‘No, sir. Why, the pore child, I recollect once she see a Door Bible, with pictures not ‘alf what that is, and we ‘ad to set up with her three or four nights afterwards, if you’ll believe me; and if she was to ketch a sight of this skelinton here, or whatever it is, carrying off the pore baby, she would be in a taking. You know ‘ow it is with children; ‘ow nervish they git with a little thing and all. But what I should say, it don’t seem a right pictur to be laying about, sir, not where anyone that’s liable to be startled could come on it. Should you be wanting anything this evening, sir? Thank you, sir.’
With these words the excellent man went to continue the round of his masters, and you may be sure the gentlemen whom he left lost no time in gathering round the engraving. There was the house, as before under the waning moon and the drifting clouds. The window that had been open was shut, and the figure was once more on the lawn: but not this time crawling cautiously on hands and knees. Now it was erect and stepping swiftly, with long strides, towards the front of the picture. The moon was behind it, and the black drapery hung down over its face so that only hints of that could be seen, and what was visible made the spectators profoundly thankful that they could see no more than a white dome-like forehead and a few straggling hairs. The head was bent down, and the arms were tightly clasped over an object which could be dimly seen and identified as a child, whether dead or living it was not possible to say. The legs of the appearance alone could be plainly discerned, and they were horribly thin.
From five to seven the three companions sat and watched the picture by turns. But it never changed. They agreed at last that it would be safe to leave it, and that they would return after Hall and await further developments.
When they assembled again, at the earliest possible moment, the engraving was there, but the figure was gone, and the house was quiet under the moonbeams. There was nothing for it but to spend the evening over gazetteers and guide-books. Williams was the lucky one at last, and perhaps he deserved it. At 11.30 p.m. he read from Murray’s Guide to Essex the following lines:
16–1/2 miles, Anningley . The church has been an interesting building of Norman date, but was extensively classicized in the last century. It contains the tomb of the family of Francis, whose mansion, Anningley Hall, a solid Queen Anne house, stands immediately beyond the churchyard in a park of about 80 acres. The family is now extinct, the last heir having disappeared mysteriously in infancy in the year 1802. The father, Mr Arthur Francis, was locally known as a talented amateur engraver in mezzotint. After his son’s disappearance he lived in complete retirement at the Hall, and was found dead in his studio on the third anniversary of the disaster, having just completed an engraving of the house, impressions of which are of considerable rarity.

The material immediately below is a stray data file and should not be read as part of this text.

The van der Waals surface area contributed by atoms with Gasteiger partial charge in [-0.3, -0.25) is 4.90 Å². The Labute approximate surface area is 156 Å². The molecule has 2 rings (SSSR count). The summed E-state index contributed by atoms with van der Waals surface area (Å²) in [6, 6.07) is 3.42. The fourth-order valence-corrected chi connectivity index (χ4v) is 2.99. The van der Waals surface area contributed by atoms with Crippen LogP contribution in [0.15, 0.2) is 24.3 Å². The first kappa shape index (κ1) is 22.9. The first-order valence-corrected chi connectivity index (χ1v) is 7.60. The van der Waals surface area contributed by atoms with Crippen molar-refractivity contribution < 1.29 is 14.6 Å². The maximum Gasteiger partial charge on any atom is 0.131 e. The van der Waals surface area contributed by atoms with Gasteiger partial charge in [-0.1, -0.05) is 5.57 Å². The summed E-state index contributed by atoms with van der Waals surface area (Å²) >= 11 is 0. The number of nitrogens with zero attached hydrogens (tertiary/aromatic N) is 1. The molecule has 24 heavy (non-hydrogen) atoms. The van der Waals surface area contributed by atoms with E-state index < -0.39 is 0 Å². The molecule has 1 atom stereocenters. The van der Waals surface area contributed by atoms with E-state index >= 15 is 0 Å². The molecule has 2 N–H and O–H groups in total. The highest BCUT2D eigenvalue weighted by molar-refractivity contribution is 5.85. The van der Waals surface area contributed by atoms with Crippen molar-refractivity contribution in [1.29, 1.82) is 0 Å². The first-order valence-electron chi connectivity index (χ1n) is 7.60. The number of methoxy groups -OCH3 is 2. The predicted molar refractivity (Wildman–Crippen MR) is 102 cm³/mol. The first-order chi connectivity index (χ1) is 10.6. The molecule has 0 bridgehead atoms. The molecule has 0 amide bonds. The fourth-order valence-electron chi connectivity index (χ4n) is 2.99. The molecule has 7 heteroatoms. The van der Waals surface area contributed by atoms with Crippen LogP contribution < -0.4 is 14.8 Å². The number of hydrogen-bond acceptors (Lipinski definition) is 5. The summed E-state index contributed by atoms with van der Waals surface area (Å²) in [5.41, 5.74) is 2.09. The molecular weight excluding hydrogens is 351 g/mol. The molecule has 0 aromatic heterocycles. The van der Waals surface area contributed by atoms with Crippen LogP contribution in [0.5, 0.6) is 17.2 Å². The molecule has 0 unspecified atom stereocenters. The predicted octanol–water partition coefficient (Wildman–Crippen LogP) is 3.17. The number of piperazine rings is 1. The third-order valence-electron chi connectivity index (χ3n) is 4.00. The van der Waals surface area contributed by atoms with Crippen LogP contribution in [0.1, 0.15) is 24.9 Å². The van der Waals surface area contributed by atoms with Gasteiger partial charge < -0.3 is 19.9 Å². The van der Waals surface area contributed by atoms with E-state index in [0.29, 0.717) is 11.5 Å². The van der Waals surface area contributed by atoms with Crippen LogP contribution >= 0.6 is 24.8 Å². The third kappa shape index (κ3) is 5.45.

This looked like business, and, indeed, Mr Green on his return at once identified the house as Anningley Hall.
‘Is there any kind of explanation of the figure, Green?’ was the question which Williams naturally asked.
‘I don’t know, I’m sure, Williams. What used to be said in the place when I first knew it, which was before I came up here, was just this: old Francis was always very much down on these poaching fellows, and whenever he got a chance he used to get a man whom he suspected of it turned off the estate, and by degrees he got rid of them all but one. Squires could do a lot of things then that they daren’t think of now. Well, this man that was left was what you find pretty often in that country — the last remains of a very old family. I believe they were Lords of the Manor at one time. I recollect just the same thing in my own parish.’